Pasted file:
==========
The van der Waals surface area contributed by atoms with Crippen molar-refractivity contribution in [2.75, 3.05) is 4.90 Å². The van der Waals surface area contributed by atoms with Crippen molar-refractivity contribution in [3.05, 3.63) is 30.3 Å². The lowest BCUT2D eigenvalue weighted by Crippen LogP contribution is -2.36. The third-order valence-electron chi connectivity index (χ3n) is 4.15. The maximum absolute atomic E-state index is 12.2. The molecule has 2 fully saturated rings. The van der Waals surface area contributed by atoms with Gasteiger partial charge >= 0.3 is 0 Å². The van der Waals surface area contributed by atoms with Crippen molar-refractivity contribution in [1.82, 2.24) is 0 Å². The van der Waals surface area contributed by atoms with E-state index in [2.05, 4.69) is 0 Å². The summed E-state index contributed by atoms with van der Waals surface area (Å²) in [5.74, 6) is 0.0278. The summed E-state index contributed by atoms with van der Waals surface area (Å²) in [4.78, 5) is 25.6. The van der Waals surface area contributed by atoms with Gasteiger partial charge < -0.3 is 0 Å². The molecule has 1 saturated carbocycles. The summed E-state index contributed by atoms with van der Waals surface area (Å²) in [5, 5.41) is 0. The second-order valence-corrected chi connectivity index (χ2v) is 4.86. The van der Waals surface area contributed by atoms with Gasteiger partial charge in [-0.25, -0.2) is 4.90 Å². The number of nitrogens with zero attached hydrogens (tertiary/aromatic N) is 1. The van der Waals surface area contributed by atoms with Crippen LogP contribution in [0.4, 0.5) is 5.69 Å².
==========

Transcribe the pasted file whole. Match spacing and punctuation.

The van der Waals surface area contributed by atoms with Crippen molar-refractivity contribution in [2.75, 3.05) is 4.90 Å². The van der Waals surface area contributed by atoms with Crippen molar-refractivity contribution in [3.05, 3.63) is 30.3 Å². The lowest BCUT2D eigenvalue weighted by Crippen LogP contribution is -2.36. The third-order valence-electron chi connectivity index (χ3n) is 4.15. The maximum absolute atomic E-state index is 12.2. The molecule has 2 fully saturated rings. The van der Waals surface area contributed by atoms with Gasteiger partial charge >= 0.3 is 0 Å². The van der Waals surface area contributed by atoms with Crippen molar-refractivity contribution in [1.82, 2.24) is 0 Å². The van der Waals surface area contributed by atoms with E-state index in [2.05, 4.69) is 0 Å². The summed E-state index contributed by atoms with van der Waals surface area (Å²) in [5.74, 6) is 0.0278. The summed E-state index contributed by atoms with van der Waals surface area (Å²) in [4.78, 5) is 25.6. The van der Waals surface area contributed by atoms with Gasteiger partial charge < -0.3 is 0 Å². The molecule has 1 saturated carbocycles. The summed E-state index contributed by atoms with van der Waals surface area (Å²) in [5, 5.41) is 0. The second-order valence-corrected chi connectivity index (χ2v) is 4.86. The van der Waals surface area contributed by atoms with Gasteiger partial charge in [-0.25, -0.2) is 4.90 Å². The number of nitrogens with zero attached hydrogens (tertiary/aromatic N) is 1. The van der Waals surface area contributed by atoms with Crippen LogP contribution in [0.4, 0.5) is 5.69 Å².